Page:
Our style and demeanour has had to become even more refined during our years working in the European market, but I'll mention more on that in part two of this article. What we learned is that here in New Zealand we might find a certain charm in the rough diamond image, but it just doesn't cut the mustard in any other country. If you want to expand your business overseas, leave that image at home.
During this time we had ‘flat line management structures' in our Franchise Support Offices in Australia and New Zealand, which, if the truth be told, meant that everybody got involved in everything that was going on. The result was that lines of responsibility, and therefore accountability, became blurred. This worked ok when we were just a New Zealand company, - I basically made all the decisions and drove everyone by using a lot of energy, motivation, fun and, sometimes, a heavy hand! But it became clear that we needed a proper management structure in both countries and, because I couldn't be everywhere at once, we had to work toward making me redundant. So we created a managing director position in both countries, and then a general manager role for each of the three main business units, being Sales/Marketing, Operations, and Administration/Finance.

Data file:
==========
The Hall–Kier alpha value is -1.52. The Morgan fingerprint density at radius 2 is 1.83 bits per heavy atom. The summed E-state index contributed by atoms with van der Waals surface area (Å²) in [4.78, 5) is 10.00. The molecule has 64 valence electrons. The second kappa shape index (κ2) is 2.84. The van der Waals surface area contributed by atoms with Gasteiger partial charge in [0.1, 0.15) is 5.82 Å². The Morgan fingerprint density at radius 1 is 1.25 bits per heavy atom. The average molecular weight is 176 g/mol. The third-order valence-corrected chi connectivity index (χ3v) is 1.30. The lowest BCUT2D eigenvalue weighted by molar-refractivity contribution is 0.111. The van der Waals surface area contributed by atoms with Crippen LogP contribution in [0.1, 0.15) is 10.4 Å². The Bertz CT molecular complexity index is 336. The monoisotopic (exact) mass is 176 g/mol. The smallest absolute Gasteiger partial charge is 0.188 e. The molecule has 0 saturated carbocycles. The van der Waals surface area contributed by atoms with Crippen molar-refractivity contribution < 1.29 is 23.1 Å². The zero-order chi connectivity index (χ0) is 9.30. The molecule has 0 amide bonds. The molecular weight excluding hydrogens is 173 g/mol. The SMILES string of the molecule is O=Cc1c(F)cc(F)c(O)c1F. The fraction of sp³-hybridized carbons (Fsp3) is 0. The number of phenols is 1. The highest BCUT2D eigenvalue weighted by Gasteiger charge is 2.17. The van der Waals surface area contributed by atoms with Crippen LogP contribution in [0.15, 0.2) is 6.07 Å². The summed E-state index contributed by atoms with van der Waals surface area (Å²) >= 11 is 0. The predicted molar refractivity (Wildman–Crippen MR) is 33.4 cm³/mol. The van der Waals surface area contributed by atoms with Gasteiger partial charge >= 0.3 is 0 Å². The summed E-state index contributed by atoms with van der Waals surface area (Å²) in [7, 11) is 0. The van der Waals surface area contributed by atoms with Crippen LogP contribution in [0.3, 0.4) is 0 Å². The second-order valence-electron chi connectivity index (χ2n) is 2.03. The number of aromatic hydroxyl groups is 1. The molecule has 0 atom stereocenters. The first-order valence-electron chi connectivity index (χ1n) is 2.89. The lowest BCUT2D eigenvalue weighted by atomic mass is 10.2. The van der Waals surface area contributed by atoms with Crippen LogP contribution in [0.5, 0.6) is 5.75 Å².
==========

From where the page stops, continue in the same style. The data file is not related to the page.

We always value experience in our business, so we tried to promote from within to fill these roles - with mixed results. We began to see that some of the people who had been very loyal and hard workers under our old way of doing business just didn't have the goods to fill a management position. We worked with them to show them what we wanted from them, but for some this simply led to confusion and upset at why they suddenly couldn't do anything right. We tried babysitting these managers, but that didn't work either, because the so-called ‘good' managers had to carry the others which led to resentment and burn out. Gradually other roles in the organisation were found for these people and in some instances they left.